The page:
Marbury v. Madison, 5 U.S. 137 (1803)
Marbury put the Supreme Court’s imprimatur on the doctrine of judicial review. The case was brought under the Judiciary Act of 1789’s grant to the Supreme Court of original jurisdiction in cases in which writs of mandamus were sought against high federal officers. William Marbury, who had been appointed by President John Adams as a justice of the peace for the District of Columbia, asked that Secretary of State James Madison be ordered to deliver his commission. The Court decided that Marbury had a right to his commission and that a writ of mandamus was the proper remedy, but it concluded that it could not issue that writ because the power to do so was not among Article III grants to the Supreme Court of original jurisdiction. The Judiciary Act’s delegation of that power to the Supreme Court, then, was unconstitutional.
Chief Justice Marshall’s opinion justified the Court’s exercise of judicial review along the lines offered by Alexander Hamilton in The Federalist No. 78: The statute and the constitutional provision were conflicting laws, he said, and the Court had to decide which of them to give effect. Since the Constitution had been enacted by a higher authority than had the Judiciary Act, it must be given effect despite the conflicting provision of the act.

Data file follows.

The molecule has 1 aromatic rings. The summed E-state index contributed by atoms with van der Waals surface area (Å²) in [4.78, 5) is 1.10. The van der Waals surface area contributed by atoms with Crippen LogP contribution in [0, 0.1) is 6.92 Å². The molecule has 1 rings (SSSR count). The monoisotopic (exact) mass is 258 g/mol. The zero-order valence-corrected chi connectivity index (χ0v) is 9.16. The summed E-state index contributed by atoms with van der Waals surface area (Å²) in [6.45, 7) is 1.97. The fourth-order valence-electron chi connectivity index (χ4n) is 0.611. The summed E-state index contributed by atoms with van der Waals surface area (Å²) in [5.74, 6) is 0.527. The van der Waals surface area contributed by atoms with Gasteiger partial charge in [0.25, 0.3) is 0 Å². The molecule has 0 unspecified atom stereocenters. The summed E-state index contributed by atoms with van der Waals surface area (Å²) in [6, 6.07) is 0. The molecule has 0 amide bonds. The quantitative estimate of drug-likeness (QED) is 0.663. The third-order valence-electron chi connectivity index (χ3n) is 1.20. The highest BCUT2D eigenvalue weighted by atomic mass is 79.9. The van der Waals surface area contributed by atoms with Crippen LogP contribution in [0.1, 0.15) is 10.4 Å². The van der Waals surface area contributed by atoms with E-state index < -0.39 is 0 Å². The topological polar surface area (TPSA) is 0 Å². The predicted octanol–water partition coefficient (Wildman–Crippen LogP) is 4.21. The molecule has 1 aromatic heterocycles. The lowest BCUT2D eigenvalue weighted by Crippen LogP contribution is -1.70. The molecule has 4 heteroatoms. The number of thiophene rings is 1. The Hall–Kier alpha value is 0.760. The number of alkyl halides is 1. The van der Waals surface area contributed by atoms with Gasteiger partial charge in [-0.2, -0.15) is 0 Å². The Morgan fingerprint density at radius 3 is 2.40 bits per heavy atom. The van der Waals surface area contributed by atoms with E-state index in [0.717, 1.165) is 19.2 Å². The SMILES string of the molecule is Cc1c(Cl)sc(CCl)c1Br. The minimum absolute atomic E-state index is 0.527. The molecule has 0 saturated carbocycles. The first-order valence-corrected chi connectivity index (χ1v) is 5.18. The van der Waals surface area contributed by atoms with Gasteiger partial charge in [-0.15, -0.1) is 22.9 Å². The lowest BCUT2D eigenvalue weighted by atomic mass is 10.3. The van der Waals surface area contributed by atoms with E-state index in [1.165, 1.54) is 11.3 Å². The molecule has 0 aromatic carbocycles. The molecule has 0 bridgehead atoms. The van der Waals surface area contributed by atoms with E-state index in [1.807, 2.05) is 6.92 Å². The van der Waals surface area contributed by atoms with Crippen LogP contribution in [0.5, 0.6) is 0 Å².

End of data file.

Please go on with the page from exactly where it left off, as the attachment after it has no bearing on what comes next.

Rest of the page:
The section of Chief Justice Marshall’s opinion in which he sided with Marbury on the merits of his claim to his commission was very controversial at the time. President Thomas Jefferson and Secretary Madison rightly understood it as a rebuke to them.
Marbury did not mark the first time an American court had exercised judicial review. It did not even mark the first time a federal court, or a Supreme Court justice, had done so. It was, however, the first case in which the Supreme Court claimed that power, and it has stood for the federal courts’ power of judicial review ever since.
KEVIN R. C. GUTZMAN
References and Further Reading
- Gunther, Gerald, ed., John Marshall’s Defense of McCulloch v. Maryland.
- Gutzman, Kevin R. C. ‘‘Old Dominion, New Republic.’’ Ph.D. diss., University of Virginia, 1999.
- Hobson, Charles F. The Great Chief Justice: John Marshall and the Rule of Law.
- Hobson, Charles F. et al., eds., The Papers of John Marshall.
- Smith, Jean Edward. John Marshall: Definer of a Nation.